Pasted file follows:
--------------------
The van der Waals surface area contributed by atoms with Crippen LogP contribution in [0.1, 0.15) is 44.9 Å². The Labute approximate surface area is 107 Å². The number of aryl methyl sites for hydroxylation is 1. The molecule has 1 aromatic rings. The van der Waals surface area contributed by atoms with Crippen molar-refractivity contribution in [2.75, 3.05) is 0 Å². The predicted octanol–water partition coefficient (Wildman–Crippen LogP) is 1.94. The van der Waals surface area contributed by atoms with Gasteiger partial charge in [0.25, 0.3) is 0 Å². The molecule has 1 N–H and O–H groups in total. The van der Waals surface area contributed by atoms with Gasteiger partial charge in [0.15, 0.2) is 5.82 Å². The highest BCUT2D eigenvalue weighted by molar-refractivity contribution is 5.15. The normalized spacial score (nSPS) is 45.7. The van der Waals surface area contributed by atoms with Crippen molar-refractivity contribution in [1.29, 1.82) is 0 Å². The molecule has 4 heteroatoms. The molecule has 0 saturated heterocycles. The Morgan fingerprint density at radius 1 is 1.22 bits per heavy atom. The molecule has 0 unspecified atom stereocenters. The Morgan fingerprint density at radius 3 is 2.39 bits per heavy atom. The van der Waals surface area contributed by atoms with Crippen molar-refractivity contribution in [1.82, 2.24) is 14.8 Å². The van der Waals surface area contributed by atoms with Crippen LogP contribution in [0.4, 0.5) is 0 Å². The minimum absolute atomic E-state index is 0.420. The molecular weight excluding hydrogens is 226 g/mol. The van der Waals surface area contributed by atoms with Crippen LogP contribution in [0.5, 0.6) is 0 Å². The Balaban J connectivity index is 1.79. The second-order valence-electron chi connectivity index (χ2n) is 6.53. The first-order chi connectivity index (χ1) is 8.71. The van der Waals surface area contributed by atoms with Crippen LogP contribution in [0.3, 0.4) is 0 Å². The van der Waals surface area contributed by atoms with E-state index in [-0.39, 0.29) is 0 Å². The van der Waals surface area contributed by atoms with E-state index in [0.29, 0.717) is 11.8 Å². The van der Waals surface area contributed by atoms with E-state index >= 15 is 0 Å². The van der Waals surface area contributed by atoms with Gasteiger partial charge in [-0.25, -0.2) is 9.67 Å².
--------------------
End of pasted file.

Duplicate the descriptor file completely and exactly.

The van der Waals surface area contributed by atoms with Crippen LogP contribution in [0.1, 0.15) is 44.9 Å². The Labute approximate surface area is 107 Å². The number of aryl methyl sites for hydroxylation is 1. The molecule has 1 aromatic rings. The van der Waals surface area contributed by atoms with Crippen molar-refractivity contribution in [2.75, 3.05) is 0 Å². The predicted octanol–water partition coefficient (Wildman–Crippen LogP) is 1.94. The van der Waals surface area contributed by atoms with Gasteiger partial charge in [0.25, 0.3) is 0 Å². The molecule has 1 N–H and O–H groups in total. The van der Waals surface area contributed by atoms with Gasteiger partial charge in [0.15, 0.2) is 5.82 Å². The highest BCUT2D eigenvalue weighted by molar-refractivity contribution is 5.15. The normalized spacial score (nSPS) is 45.7. The van der Waals surface area contributed by atoms with Crippen molar-refractivity contribution in [1.29, 1.82) is 0 Å². The molecule has 4 heteroatoms. The molecule has 0 saturated heterocycles. The Morgan fingerprint density at radius 1 is 1.22 bits per heavy atom. The molecule has 0 unspecified atom stereocenters. The Morgan fingerprint density at radius 3 is 2.39 bits per heavy atom. The van der Waals surface area contributed by atoms with Crippen molar-refractivity contribution in [1.82, 2.24) is 14.8 Å². The van der Waals surface area contributed by atoms with Crippen LogP contribution in [0.4, 0.5) is 0 Å². The minimum absolute atomic E-state index is 0.420. The molecular weight excluding hydrogens is 226 g/mol. The van der Waals surface area contributed by atoms with Crippen LogP contribution in [0.5, 0.6) is 0 Å². The Balaban J connectivity index is 1.79. The second-order valence-electron chi connectivity index (χ2n) is 6.53. The first-order chi connectivity index (χ1) is 8.71. The van der Waals surface area contributed by atoms with Crippen LogP contribution in [0.3, 0.4) is 0 Å². The van der Waals surface area contributed by atoms with E-state index in [-0.39, 0.29) is 0 Å². The van der Waals surface area contributed by atoms with E-state index in [0.29, 0.717) is 11.8 Å². The van der Waals surface area contributed by atoms with E-state index >= 15 is 0 Å². The van der Waals surface area contributed by atoms with Gasteiger partial charge in [-0.25, -0.2) is 9.67 Å².